This interview originally ran on August 23, 2011. Since Reggie is coming to D.C. this weekend as part of Tour de Fat, we’re re-running it. Once again, Reggie Watts is coming to D.C. THIS SATURDAY! -ed.
Reggie Watts is a Meme. No really, look it up. He’s not just a big-haired hilarious comedian and beatboxer and free-associating goofy genius who Conan has on whenever he can and who wows every possible kind of crowd from a stuffy art gallery to a stoned morass of hippies at Bonnaroo. He is also a psychical living walking-around meme. Every now and then his picture or a cartoon of his personage will pop up on 4chan or Reddit or Canv.as with no particular explanation–as if the poster just wanted to say, “Hey world: this exists!” And yet unlike a lot of other brilliant stream-of-consciousness avant garde comic improvisers that have been poked up into the mainstream consciousness Reggie always seems…relaxed. Whether he’s making up a dub song about handbags on live(ish) TV or roaring at an audience as an bonefide rock singer in his long time band Maktub (still not defunct as far as I know) Reggie just don’t give too much of a fuck.
This, more than the hair or the pure originality of his stage show or the singularity of his weirdness in the current comedy climate, this Total Chillax of his personality is what makes him so very special. That and the fact that peoples are Tumblring about him even meanwhile insofaras he is Tumblring about himself. Because he is a Meme.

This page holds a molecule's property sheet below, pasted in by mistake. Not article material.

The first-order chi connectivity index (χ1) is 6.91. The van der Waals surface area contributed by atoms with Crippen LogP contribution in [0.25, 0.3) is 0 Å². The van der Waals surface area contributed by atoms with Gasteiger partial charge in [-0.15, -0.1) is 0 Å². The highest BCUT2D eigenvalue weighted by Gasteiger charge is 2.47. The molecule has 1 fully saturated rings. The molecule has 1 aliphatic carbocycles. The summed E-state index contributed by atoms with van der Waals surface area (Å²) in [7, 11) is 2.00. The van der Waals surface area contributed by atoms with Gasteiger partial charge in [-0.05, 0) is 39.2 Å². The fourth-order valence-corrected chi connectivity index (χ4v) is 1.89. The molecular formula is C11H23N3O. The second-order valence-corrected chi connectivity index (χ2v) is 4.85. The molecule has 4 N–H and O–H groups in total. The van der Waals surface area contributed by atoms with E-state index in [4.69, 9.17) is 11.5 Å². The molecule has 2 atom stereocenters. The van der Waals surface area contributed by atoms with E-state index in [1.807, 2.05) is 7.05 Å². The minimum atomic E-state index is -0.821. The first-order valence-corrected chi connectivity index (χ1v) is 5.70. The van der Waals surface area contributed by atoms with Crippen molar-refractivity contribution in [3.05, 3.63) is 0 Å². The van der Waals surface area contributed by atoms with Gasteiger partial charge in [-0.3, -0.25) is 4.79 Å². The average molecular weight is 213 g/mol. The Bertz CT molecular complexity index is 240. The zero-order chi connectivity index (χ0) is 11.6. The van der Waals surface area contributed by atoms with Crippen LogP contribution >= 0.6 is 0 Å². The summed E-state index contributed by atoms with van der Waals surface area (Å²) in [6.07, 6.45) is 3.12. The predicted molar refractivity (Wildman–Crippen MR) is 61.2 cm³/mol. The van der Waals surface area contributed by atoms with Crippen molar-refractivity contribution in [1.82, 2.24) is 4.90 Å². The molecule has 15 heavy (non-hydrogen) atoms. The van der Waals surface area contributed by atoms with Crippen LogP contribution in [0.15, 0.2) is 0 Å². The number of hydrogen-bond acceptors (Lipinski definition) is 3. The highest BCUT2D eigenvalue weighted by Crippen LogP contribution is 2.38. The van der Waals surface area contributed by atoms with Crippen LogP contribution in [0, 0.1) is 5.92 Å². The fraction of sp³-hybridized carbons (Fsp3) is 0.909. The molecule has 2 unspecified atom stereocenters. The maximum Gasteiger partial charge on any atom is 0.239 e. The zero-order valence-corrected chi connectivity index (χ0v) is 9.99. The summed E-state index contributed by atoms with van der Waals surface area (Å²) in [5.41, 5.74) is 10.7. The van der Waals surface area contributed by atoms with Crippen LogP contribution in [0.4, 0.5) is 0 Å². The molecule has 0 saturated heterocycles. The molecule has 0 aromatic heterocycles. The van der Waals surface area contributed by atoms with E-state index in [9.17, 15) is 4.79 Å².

On the occasion of his return to DC (many of us at BYT haven’t seen him since he first came down for the Bentzen Ball a few years ago), we spoke to Reggie about being super-recognizable, his favorite nonsense words, his least favorite stages to play, and a bunch of other stuff that he totally was laconic about. The flip side of being totally relaxed all the time is you don’t get the most effusive answers to interview questions it seems (particularly when the interviewer is gushing like a giant dork) but that’s a small price to pay for having an amazing figure like this dude on the scene. Go see him now before he becomes completely subsumed by the universe and is lifted into the stratosphere by a crowd of singing afro-robot-angels! By which I mean they will make a t-shirt with that on it, and you will buy one.
BYT: First of all I think a lot of folks around here remember when you came down to do Bentzen Ball in 2009 and crowds didn’t necessarily know who you were and you just blew everyone away–everyone was talking about your shows in particular.
Reggie Watts: Yeah I remember that. The show I mean. That was fun.
BYT: Sure….Then right after that was when you blew up–I started seeing your videos get circulated everywhere online and then soon afterwards Conan brought you around as the opening act of his tour and so forth. Now you’re a national phenomenon–that must be weird given how recognizeable you are as yourself at all times.
RW: Yeah I did get a little more recognition after that I suppose. (Phone Beeps) Hold on a second it’s my mom. (Goes away, comes back)
BYT: How is your mom by the way?
RW: She seems to be pretty good.
BYT: That’s good. We’re jumping right to the hard questions here. So I ran into you at Bonnaroo in 2010. You seemed pretty comfortable in front of a bunch of drugged out, sun-burned rock fans. But there must be some places you’ve played that didn’t go over well–what’s the worst type of environment for what you do?
RW: I guess the only kind of stage I wouldn’t want to be on is like a big outdoor stage in some horrible fairgrounds. I have done that but I don’t want to make a habit of it.